Granada

On Wednesday I was finally taking the trip to Granada. From the moment I had booked the flight to Malaga I was on the lookout of a guided tour to Granada. Since Annemarie had already been there this spring, I knew I had to go in my own. The train was not possible, bus also not a viable option (would have gad to stay over night) and driving is not something I would willingly choose if there is any other possibility, I was going for a guided tour.

Already in Vienna I had sent out a couple of emails to travel agencies in Marbella, giving them all my details and asking about a tour. No answer from any of them (this is what I call good customer service). So two days before leaving for Mabella I made a resolution: it will either happen or not, but I will stop stressing about it.

The first evening after dinner we came back to our room to find a letter from the ‘Airtours Service Spanien’ (TUI group), offering their services. I seized my chance, wrote them an email and got an answer within an hour. They have a tour on the 11th of September, I can book it with them but have to call for it in Germany.

We wrote back and forth, in the end I had to call to give my credit card details over the phone. I asked if I could pay cash on the trip, no answer to this. I also asked for a detailed itinerary and a confirmation, all was promised. Two days later still no email, finally I decided to look into my spam mail, and there it was waiting for me: the confirmation. The trip was happening, I was going to see Granada with the famous Alhambra.

When I read the itinerary there was no description of the tour, only some history about Granada and the time and pick-up place. The pick-up place was next to the highway. Nothing better than a breath of fresh lead air in the morning to wake up.

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But I am unfair here, it was only 7 minutes walk from my hotel and the bus from Transandalucia was on time. 8.05 was my time, 8.08 the bus was there. After picking up a couple of more people on the way to Granada our guide finally started with his program, telling us all he knew about everything. And he did that in English and German. There was just no escape.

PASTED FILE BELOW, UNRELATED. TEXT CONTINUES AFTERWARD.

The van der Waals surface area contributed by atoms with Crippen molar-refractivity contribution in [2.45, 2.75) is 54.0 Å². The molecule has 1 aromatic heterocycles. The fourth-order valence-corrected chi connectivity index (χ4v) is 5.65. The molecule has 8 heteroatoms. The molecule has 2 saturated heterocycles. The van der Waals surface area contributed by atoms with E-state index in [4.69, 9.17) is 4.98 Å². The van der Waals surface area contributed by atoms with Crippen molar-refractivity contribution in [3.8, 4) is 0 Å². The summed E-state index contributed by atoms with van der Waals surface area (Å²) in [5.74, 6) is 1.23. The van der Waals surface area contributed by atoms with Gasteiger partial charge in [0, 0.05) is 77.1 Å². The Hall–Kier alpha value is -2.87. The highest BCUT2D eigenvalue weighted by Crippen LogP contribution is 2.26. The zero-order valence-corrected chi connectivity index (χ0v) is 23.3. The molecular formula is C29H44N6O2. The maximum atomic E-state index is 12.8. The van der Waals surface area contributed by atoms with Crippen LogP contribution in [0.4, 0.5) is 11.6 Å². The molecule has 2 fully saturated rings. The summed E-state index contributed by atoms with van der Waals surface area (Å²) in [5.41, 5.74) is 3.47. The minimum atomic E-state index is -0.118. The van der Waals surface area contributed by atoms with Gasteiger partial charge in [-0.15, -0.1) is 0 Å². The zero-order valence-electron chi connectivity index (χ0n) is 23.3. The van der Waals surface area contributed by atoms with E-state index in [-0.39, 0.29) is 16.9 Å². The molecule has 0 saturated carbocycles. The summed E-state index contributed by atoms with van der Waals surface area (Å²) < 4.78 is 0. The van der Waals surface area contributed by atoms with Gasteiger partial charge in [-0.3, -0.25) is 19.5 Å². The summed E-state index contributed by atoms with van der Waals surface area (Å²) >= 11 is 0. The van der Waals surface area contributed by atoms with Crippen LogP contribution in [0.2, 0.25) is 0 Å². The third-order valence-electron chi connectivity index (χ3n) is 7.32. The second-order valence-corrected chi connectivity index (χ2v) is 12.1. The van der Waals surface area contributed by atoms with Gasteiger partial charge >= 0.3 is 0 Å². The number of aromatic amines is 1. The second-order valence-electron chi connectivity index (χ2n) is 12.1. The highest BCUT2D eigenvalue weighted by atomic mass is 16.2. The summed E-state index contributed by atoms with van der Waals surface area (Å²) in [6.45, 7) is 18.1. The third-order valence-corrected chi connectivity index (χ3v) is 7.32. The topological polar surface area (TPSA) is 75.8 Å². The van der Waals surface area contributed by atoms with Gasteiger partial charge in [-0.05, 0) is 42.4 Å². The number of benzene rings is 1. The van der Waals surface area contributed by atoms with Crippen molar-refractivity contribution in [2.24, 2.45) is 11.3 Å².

Again slightly unfair from my side, he was telling some small interesting details. One of them being that the main olive oil production of Spain was from around here.

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At shortly past 11am we arrived in Granada and walked around for a bit.

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Finally we got the first glimpse of the Cathedral of Granada.

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Right next to it is the Royal Chapel where the ones who didn’t want to go for lunch were left on their own devices.

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The guy with the pink shirt is my guide Daniel btw.

Left on my own I decided to see the Royal Chapel with the mausoleum of Queen Isabel I and King Ferdinand II.

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We had 90 minutes in our own and I went through my list of must-see things in my mind. In the end I decided to go for churros, always on my must-eat list when in Spain.

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There was just not enough time to really go sightseeing, therefore best not to go at all and come back. Granada definitely looks like a place I want to see again.

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We met again at 1:15 and then we were finally on the way to the Alhambra.
Yours, Pollybert

One Comment

  1. Patricia Sylvia Bukovacz

    You now have a follower from Slovakia ;-) Greetings from Spisske Podhadrie – (Zipser Burg)

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